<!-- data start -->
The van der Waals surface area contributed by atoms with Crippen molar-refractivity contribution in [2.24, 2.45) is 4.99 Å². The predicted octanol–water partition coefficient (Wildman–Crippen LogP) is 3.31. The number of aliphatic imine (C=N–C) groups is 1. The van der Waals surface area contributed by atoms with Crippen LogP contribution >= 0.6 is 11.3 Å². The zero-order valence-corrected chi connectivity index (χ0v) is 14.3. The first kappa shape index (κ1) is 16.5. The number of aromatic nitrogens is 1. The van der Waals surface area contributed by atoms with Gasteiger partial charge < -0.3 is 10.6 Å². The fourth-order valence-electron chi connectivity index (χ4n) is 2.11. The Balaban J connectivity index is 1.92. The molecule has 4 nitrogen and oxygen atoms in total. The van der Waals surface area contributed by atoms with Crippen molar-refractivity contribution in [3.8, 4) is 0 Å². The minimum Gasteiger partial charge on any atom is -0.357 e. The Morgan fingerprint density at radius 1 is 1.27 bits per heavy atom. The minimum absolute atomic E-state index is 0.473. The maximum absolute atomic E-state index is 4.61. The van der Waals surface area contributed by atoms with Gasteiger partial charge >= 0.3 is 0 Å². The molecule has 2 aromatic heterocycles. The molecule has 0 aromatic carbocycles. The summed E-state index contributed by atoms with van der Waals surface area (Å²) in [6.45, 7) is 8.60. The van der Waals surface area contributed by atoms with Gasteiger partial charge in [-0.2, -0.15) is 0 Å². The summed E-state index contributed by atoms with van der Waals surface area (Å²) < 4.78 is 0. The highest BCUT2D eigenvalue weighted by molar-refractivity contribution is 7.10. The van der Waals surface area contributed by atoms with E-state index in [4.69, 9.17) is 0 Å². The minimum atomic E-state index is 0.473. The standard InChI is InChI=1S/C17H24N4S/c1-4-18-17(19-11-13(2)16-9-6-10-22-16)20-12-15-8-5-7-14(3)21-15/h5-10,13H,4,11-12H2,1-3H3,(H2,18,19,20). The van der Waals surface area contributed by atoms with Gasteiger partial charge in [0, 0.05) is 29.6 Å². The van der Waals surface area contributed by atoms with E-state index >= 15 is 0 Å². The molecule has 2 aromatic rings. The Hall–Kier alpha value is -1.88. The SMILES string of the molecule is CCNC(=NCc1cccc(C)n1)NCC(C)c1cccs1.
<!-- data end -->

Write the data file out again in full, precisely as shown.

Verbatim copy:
The van der Waals surface area contributed by atoms with Crippen molar-refractivity contribution in [2.24, 2.45) is 4.99 Å². The predicted octanol–water partition coefficient (Wildman–Crippen LogP) is 3.31. The number of aliphatic imine (C=N–C) groups is 1. The van der Waals surface area contributed by atoms with Crippen LogP contribution >= 0.6 is 11.3 Å². The zero-order valence-corrected chi connectivity index (χ0v) is 14.3. The first kappa shape index (κ1) is 16.5. The number of aromatic nitrogens is 1. The van der Waals surface area contributed by atoms with Gasteiger partial charge < -0.3 is 10.6 Å². The fourth-order valence-electron chi connectivity index (χ4n) is 2.11. The Balaban J connectivity index is 1.92. The molecule has 4 nitrogen and oxygen atoms in total. The van der Waals surface area contributed by atoms with Crippen molar-refractivity contribution in [3.8, 4) is 0 Å². The minimum Gasteiger partial charge on any atom is -0.357 e. The Morgan fingerprint density at radius 1 is 1.27 bits per heavy atom. The minimum absolute atomic E-state index is 0.473. The maximum absolute atomic E-state index is 4.61. The van der Waals surface area contributed by atoms with Gasteiger partial charge >= 0.3 is 0 Å². The molecule has 2 aromatic heterocycles. The molecule has 0 aromatic carbocycles. The summed E-state index contributed by atoms with van der Waals surface area (Å²) in [6.45, 7) is 8.60. The van der Waals surface area contributed by atoms with Gasteiger partial charge in [-0.2, -0.15) is 0 Å². The summed E-state index contributed by atoms with van der Waals surface area (Å²) < 4.78 is 0. The highest BCUT2D eigenvalue weighted by molar-refractivity contribution is 7.10. The van der Waals surface area contributed by atoms with E-state index in [4.69, 9.17) is 0 Å². The minimum atomic E-state index is 0.473. The standard InChI is InChI=1S/C17H24N4S/c1-4-18-17(19-11-13(2)16-9-6-10-22-16)20-12-15-8-5-7-14(3)21-15/h5-10,13H,4,11-12H2,1-3H3,(H2,18,19,20). The van der Waals surface area contributed by atoms with Gasteiger partial charge in [0, 0.05) is 29.6 Å². The van der Waals surface area contributed by atoms with E-state index >= 15 is 0 Å². The molecule has 2 aromatic rings. The Hall–Kier alpha value is -1.88. The SMILES string of the molecule is CCNC(=NCc1cccc(C)n1)NCC(C)c1cccs1.